Monday, February 10, 2014

Two Views of "Nebraska": Spending Time with Ordinary People

Eric's View of Nebraska

     Alexander Payne’s Nebraska fortifies his reputation as this generation’s Frank Capra.  He takes the little guy and presents him, eccentric warts and all, in a way that simultaneously humanizes and satirizes his niche in his
milieu.  Capra hedged his bets by casting Jimmy Stewart or Gary Cooper and, though after It Happened One Night he took sex and romance right out of his movies, he treated his leads as stars in terms of how they looked and were presented.  Payne takes stars like Jack Nicholson, Matthew Broderick, George Clooney, and Laura Dern and both makes them look like hell and drains away any idealized, romantic vision of them.

Bruce Dern and Will Forte
     Yes, Payne focuses on stories that are rarely told because they’re about ordinary people and textures them with basic conflicts represented through vignettes or shaggy dog stories that are emotionally complex.  The problem for me with Nebraska was that I wasn’t enthusiastic about spending two hours with Bruce Dern’s character, who we first see walking along the highway from Billings, Montana, to claim his publishing sweepstakes prize in Lincoln, Nebraska.  His wife, played by veteran performer June Squibb and older son, played by tough comic actor Bob Odenkirk, think he should be put in a home, (I didn’t disagree with them) while the younger son, acted with sensitivity and as a genuine small-city schlub by former SNL performer Will Forte, empathizes and willingly humors his father’s off-beat adventure.  

     Having seen Payne’s other work, nothing surprised me in this movie, though I assumed it was supposed to be more serious because it’s filmed in black and white.  As my Mom would say, “It felt like a documentary.”  This generally means it was realistic and not entertaining.  The performances are entrancing, especially Dern and Squibb in very difficult roles because they are almost alienating in their starkness.  It’s only as the movie progresses that we see how the two characters play the same piece, though they aren’t in tune.  Both are deserving of the accolades they’ve received (Fortis has been unjustly ignored), but Squibb especially deserves the Academy Award because she fully fleshes out a character that the film’s villain (Stacy Keach looking like a cross between late British character actor Peter Bull and Jabba the Hutt) describes as ‘a bitch.’  

Aunt Martha, Uncle Ray and Sons
     I also liked seeing Mary Louise Wilson as the chirpy, hardworking aunt with two of the most unpleasant sons imaginable.  Yes, there are families with such members and we’ve all known them, but I don’t want to visit them in a movie either.  Technically, this is a beautifully made and emotionally rich work that doesn’t traffic in the sentimental euthanasia of On Golden Pond.  However, it doesn’t expand Payne’s thematic vision or visual style.  His strongest work may still be the bittersweet ‘14th arrondissement’ section of Paris, je t’aime (2006) that feels like Chekhov.  As Lisa pointed out, part of it may be that I’m not that fond of father/son stories, unless it was Gary Cole and Robert Breuler tearing apart the second act of Cat on a Hot Tin Roof years ago at Steppenwolf.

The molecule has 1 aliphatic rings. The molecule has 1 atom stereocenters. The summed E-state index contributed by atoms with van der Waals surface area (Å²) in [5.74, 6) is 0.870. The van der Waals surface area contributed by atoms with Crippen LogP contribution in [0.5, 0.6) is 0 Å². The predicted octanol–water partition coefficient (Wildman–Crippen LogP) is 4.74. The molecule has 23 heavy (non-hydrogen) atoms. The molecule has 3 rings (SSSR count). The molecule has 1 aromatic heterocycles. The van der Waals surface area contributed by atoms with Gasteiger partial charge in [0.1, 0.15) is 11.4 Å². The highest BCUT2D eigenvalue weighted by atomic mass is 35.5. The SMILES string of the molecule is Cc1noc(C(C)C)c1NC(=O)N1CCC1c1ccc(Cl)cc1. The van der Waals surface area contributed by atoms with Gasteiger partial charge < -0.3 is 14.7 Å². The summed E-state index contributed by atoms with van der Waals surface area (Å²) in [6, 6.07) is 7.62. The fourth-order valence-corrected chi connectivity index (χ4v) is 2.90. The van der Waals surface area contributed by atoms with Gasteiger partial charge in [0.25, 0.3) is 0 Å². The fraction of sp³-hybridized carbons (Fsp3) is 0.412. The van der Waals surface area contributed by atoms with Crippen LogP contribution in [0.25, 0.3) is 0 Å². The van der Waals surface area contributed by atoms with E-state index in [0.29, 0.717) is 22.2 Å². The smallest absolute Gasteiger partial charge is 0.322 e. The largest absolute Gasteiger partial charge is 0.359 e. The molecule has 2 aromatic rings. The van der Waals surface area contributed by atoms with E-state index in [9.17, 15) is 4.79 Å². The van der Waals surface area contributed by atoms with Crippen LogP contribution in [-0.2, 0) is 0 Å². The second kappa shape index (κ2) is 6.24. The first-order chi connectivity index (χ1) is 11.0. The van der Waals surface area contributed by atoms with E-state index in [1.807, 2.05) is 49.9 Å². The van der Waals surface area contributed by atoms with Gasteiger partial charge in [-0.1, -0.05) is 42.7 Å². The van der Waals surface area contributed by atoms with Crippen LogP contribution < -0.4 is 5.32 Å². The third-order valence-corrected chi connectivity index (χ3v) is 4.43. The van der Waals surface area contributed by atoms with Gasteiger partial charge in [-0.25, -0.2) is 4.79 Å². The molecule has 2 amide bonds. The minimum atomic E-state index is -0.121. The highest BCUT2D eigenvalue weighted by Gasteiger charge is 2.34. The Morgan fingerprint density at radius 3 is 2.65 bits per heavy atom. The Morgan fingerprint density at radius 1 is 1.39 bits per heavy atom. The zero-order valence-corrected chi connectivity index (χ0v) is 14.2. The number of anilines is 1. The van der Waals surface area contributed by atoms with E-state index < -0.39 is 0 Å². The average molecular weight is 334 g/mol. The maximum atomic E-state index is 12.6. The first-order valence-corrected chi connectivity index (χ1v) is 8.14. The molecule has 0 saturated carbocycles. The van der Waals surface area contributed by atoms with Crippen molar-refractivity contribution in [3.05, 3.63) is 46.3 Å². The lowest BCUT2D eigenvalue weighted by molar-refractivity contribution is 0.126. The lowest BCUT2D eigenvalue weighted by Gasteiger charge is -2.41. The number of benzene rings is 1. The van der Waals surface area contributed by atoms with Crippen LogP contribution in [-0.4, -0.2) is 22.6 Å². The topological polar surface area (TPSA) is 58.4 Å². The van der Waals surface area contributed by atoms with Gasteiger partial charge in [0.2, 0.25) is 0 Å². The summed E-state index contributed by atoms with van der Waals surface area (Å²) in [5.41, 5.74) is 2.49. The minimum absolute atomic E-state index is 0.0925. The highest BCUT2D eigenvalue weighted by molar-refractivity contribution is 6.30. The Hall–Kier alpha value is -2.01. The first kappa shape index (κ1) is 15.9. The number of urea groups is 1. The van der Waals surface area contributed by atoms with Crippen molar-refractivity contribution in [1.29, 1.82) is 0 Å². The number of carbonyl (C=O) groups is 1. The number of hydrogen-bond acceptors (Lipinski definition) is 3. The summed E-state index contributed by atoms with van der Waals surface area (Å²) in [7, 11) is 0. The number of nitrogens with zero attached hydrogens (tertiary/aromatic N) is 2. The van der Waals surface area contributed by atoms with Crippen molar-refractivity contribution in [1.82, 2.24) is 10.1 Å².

Neil's View of Nebraska

      I would imagine all of us at one time or another have thought about becoming a millionaire.  It's the American dream!  For Woody Grant, it was an obsession after receiving a letter in the mail that required him to pick up his prize in Lincoln, Nebraska.  But did he really need to become a millionaire?  What were his basic needs?  Those were the central questions answered on the journey taken in Nebraska.

June Squibb as Kate Grant
      At the heart of the movie were the performances.  They're character studies of people we have all known in our families or communities.  Woody, played by Bruce Dern, was a man of few words.  In fact, his performance relied mainly on his body language and facial expressions.  They were brilliant.  His wife was Kate (June Squibb) in a role most 84-year-old actors would aspire to play.  Her coarse and non-filtered lines were priceless.  This was equally a movie about her feelings as much as her husband's.  Will Forte was the son that takes the road trip to Lincoln with his father.  Along the way, they stop to visit family and friends that presented stories from the past and some unresolved issues.  Although their intentions may have been questionable, their performances were all award worthy.

Dexter in Nebraska with Dern and Forte
      There was a lot of symbolism in Nebraska.  Dern's wiry hair looked like the leafless tree silhouettes in the landscapes.  The roadways represented the ups and downs in our lives.  The black & white cinematography was the ultimate paring down of getting to the core of our needs.  Even the setting and title, Nebraska, illustrated the centrality of what the movie was all about.  On a personal note, I found more coincidences.  I had a former boss that was from Nebraska.  His name was Woody too.  He decided to go back to Lincoln to become the president of Arbor Day Foundation.  As Bruce Dern and Will Forte crossed the state border, the sign read "Welcome to Nebraska, the home of Arbor Day".  Eric and I chuckled.  Woody was looking for a simpler life, which I'm sure he found, but we found it ironic that there are so few trees in Nebraska.

Ordinary People
      The film was slow and deliberate, but I never felt it dragged.  Instead, I couldn't help but think that these were real people and there are a lot just like them close to our homes.  They're not glamorous, but they are people, and I found it enlightening that Alexander Payne would tell their stories.

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